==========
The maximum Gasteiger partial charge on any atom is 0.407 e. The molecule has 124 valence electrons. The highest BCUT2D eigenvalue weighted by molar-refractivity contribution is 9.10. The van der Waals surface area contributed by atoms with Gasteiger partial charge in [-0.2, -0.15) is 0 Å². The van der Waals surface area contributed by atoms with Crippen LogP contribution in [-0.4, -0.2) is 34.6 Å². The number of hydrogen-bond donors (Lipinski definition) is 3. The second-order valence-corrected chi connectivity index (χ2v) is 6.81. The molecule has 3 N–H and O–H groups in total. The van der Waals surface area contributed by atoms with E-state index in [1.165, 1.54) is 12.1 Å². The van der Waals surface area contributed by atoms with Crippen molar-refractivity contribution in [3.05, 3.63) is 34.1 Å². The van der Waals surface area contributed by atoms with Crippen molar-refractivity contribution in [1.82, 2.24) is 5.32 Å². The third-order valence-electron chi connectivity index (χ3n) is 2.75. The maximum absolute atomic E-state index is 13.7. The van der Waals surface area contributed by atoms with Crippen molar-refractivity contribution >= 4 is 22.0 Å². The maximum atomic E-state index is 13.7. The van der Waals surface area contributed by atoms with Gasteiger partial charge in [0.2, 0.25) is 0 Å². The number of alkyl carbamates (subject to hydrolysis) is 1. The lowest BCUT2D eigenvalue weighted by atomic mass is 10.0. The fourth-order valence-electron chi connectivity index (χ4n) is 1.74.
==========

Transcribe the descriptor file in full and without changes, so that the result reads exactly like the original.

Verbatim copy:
The maximum Gasteiger partial charge on any atom is 0.407 e. The molecule has 124 valence electrons. The highest BCUT2D eigenvalue weighted by molar-refractivity contribution is 9.10. The van der Waals surface area contributed by atoms with Gasteiger partial charge in [-0.2, -0.15) is 0 Å². The van der Waals surface area contributed by atoms with Crippen LogP contribution in [-0.4, -0.2) is 34.6 Å². The number of hydrogen-bond donors (Lipinski definition) is 3. The second-order valence-corrected chi connectivity index (χ2v) is 6.81. The molecule has 3 N–H and O–H groups in total. The van der Waals surface area contributed by atoms with E-state index in [1.165, 1.54) is 12.1 Å². The van der Waals surface area contributed by atoms with Crippen molar-refractivity contribution in [3.05, 3.63) is 34.1 Å². The van der Waals surface area contributed by atoms with Crippen molar-refractivity contribution in [1.82, 2.24) is 5.32 Å². The third-order valence-electron chi connectivity index (χ3n) is 2.75. The maximum absolute atomic E-state index is 13.7. The van der Waals surface area contributed by atoms with Crippen molar-refractivity contribution >= 4 is 22.0 Å². The maximum atomic E-state index is 13.7. The van der Waals surface area contributed by atoms with Gasteiger partial charge in [0.2, 0.25) is 0 Å². The number of alkyl carbamates (subject to hydrolysis) is 1. The lowest BCUT2D eigenvalue weighted by atomic mass is 10.0. The fourth-order valence-electron chi connectivity index (χ4n) is 1.74.